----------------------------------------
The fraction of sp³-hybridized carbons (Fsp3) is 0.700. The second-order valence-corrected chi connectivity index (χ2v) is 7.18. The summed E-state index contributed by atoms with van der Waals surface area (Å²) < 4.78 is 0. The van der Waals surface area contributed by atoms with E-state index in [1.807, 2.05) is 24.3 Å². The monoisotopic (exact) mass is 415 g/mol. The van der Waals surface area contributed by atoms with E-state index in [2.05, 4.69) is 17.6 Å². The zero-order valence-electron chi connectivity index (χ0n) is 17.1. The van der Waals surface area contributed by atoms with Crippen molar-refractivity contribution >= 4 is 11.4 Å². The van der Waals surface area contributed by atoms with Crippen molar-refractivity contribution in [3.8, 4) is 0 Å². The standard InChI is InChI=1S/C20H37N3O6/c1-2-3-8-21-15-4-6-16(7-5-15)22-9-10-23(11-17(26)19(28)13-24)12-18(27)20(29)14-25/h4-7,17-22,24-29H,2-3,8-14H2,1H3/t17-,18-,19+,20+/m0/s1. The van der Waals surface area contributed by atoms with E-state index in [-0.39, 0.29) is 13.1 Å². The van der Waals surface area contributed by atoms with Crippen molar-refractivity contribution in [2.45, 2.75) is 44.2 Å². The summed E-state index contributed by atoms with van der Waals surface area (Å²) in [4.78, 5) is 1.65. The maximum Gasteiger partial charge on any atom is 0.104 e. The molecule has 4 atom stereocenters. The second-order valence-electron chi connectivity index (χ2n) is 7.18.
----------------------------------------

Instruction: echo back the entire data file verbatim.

The fraction of sp³-hybridized carbons (Fsp3) is 0.700. The second-order valence-corrected chi connectivity index (χ2v) is 7.18. The summed E-state index contributed by atoms with van der Waals surface area (Å²) < 4.78 is 0. The van der Waals surface area contributed by atoms with E-state index in [1.807, 2.05) is 24.3 Å². The monoisotopic (exact) mass is 415 g/mol. The van der Waals surface area contributed by atoms with E-state index in [2.05, 4.69) is 17.6 Å². The zero-order valence-electron chi connectivity index (χ0n) is 17.1. The van der Waals surface area contributed by atoms with Crippen molar-refractivity contribution >= 4 is 11.4 Å². The van der Waals surface area contributed by atoms with Crippen molar-refractivity contribution in [3.8, 4) is 0 Å². The standard InChI is InChI=1S/C20H37N3O6/c1-2-3-8-21-15-4-6-16(7-5-15)22-9-10-23(11-17(26)19(28)13-24)12-18(27)20(29)14-25/h4-7,17-22,24-29H,2-3,8-14H2,1H3/t17-,18-,19+,20+/m0/s1. The van der Waals surface area contributed by atoms with E-state index in [-0.39, 0.29) is 13.1 Å². The van der Waals surface area contributed by atoms with Crippen molar-refractivity contribution in [2.45, 2.75) is 44.2 Å². The summed E-state index contributed by atoms with van der Waals surface area (Å²) in [4.78, 5) is 1.65. The maximum Gasteiger partial charge on any atom is 0.104 e. The molecule has 4 atom stereocenters. The second-order valence-electron chi connectivity index (χ2n) is 7.18.